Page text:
Most of my family is still in Norway, but as I am the youngest in my family, we are all kind of scattered around now. My big brother has a job and has his own apartment. My sister is studying at a university in Trondheim. One of my triplet brothers is studying in Gothenburg, Sweden and my last brother is studying in Oslo and is living at home. So, I guess it is really more weird for my parents than it is for me, I mean with five children there is always someone around and something going on, and suddenly there is only one of them left living at home. I don’t know how to describe how it was like leaving them, the summer was over really fast. It was kind of like suddenly you realize you are sitting on a plane and you are on your own. Going to Harvard was something I was looking forward to, so I was looking forward to starting this new adventure and that was kind of how that whole process went. And at the same time my brother was leaving for Sweden, so it was kind of chaotic. But my mom and my sister took me to the airport which was really nice. The weirdest thing for me is that the triplets are separated, some of us have always been together. Usually I have been the odd one out, seeing as they both compete in the same sport and went to the same high school (I went to a high school with a football program and they with an orienteering program) and not to mention they are identical, and I am not. But now we are all separated; one in the US, one in Sweden and one back home!

I am glad I did not have classes from the get-go! I arrived in the U.S. August 15 for pre-season with the football team so I had some time before classes to adjust. In the beginning I had so many things I had to do and places I had to be, so it was stressful, and I was really just walking around trying to be at the right place at the right time. My teammates were great at making me feel welcome and helping me adjust.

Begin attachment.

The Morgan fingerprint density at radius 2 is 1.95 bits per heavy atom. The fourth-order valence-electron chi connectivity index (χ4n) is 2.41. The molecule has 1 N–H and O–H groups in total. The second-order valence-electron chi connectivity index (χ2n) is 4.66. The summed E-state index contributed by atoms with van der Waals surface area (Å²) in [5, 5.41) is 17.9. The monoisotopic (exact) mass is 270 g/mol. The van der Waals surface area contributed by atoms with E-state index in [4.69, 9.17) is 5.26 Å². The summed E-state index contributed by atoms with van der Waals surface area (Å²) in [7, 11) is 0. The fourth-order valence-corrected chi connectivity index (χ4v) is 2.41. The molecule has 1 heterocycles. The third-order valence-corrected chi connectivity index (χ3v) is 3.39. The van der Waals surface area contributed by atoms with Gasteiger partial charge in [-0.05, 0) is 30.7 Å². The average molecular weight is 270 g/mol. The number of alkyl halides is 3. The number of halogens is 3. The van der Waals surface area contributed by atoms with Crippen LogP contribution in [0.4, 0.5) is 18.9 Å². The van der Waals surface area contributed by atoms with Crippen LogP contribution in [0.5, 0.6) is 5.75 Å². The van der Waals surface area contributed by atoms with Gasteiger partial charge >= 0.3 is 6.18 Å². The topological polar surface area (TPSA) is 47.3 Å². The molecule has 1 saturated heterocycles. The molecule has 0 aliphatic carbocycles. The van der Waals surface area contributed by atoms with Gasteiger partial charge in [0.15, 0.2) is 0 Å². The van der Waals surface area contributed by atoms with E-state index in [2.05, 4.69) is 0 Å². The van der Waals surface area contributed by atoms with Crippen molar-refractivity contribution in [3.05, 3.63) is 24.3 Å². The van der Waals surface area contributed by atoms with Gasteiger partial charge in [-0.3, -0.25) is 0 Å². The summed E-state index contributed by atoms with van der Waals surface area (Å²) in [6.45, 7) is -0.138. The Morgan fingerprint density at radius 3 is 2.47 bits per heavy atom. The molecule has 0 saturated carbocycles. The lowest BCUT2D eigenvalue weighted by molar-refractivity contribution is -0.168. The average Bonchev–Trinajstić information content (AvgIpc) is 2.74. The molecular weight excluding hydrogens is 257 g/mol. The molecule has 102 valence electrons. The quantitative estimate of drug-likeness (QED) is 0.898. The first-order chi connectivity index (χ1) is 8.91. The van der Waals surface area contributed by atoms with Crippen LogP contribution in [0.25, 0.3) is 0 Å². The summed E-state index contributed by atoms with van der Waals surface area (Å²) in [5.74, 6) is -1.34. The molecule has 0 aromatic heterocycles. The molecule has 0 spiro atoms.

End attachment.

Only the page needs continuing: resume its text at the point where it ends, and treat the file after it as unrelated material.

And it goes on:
Other than I have to speak a foreign language every day, I don’t know if there are any major cultural differences I have had to adjust to. I do notice some small things every now and then which makes me think like “huh, that is weird”. I had also been in the U.S. four times before I started here so that probably makes a difference.

The classes have been fine. It is more work than what I am used to from high-school, but I was prepared for that, I knew that I had to work more on school here than what I previously had. I think it is important to pick a schedule that won’t make sit in the library 24/7 but will allow you to have periods where you can relax a bit and do other things.

I love The Yard. First of all, the placement of it is great, we are so close to where our classes are, libraries, dining hall and everything except the sports facilities. It was cool during opening days how much The Yard changed from day to day with all the activities and things going on, I kind of miss that. But The Yard is beautiful.

Most of all I am looking forward to the experiences. You have so many opportunities here, both academically and socially, and my plan is to make the most of that; not just sitting in the library for 4 years.

PRINCIPLED LEADERSHIP, ACADEMIC INTEGRATION AND COMPETITIVE EXCELLENCE